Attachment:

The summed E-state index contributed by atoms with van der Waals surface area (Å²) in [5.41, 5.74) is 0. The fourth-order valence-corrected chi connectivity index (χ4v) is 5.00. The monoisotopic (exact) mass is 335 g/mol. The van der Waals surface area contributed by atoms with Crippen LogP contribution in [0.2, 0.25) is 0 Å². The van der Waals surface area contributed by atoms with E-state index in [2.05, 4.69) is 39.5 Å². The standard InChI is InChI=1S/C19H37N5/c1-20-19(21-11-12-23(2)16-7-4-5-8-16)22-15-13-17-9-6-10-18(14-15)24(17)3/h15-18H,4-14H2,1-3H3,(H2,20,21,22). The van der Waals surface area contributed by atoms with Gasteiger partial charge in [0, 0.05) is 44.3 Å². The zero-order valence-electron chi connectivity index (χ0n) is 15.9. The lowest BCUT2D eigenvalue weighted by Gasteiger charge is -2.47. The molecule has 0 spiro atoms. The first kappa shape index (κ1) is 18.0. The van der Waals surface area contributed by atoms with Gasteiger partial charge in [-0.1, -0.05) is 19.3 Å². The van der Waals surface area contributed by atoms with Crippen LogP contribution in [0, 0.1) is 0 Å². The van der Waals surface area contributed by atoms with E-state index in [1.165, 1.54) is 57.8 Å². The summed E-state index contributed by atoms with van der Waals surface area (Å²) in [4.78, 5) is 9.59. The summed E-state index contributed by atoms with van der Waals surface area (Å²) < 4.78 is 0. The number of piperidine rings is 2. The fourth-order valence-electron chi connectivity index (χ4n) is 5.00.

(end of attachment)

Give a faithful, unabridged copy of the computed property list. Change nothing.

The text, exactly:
The summed E-state index contributed by atoms with van der Waals surface area (Å²) in [5.41, 5.74) is 0. The fourth-order valence-corrected chi connectivity index (χ4v) is 5.00. The monoisotopic (exact) mass is 335 g/mol. The van der Waals surface area contributed by atoms with Crippen LogP contribution in [0.2, 0.25) is 0 Å². The van der Waals surface area contributed by atoms with E-state index in [2.05, 4.69) is 39.5 Å². The standard InChI is InChI=1S/C19H37N5/c1-20-19(21-11-12-23(2)16-7-4-5-8-16)22-15-13-17-9-6-10-18(14-15)24(17)3/h15-18H,4-14H2,1-3H3,(H2,20,21,22). The van der Waals surface area contributed by atoms with Gasteiger partial charge in [0, 0.05) is 44.3 Å². The zero-order valence-electron chi connectivity index (χ0n) is 15.9. The lowest BCUT2D eigenvalue weighted by Gasteiger charge is -2.47. The molecule has 0 spiro atoms. The first kappa shape index (κ1) is 18.0. The van der Waals surface area contributed by atoms with Gasteiger partial charge in [-0.1, -0.05) is 19.3 Å². The van der Waals surface area contributed by atoms with Crippen LogP contribution in [0, 0.1) is 0 Å². The van der Waals surface area contributed by atoms with E-state index in [1.165, 1.54) is 57.8 Å². The summed E-state index contributed by atoms with van der Waals surface area (Å²) in [4.78, 5) is 9.59. The summed E-state index contributed by atoms with van der Waals surface area (Å²) < 4.78 is 0. The number of piperidine rings is 2. The fourth-order valence-electron chi connectivity index (χ4n) is 5.00.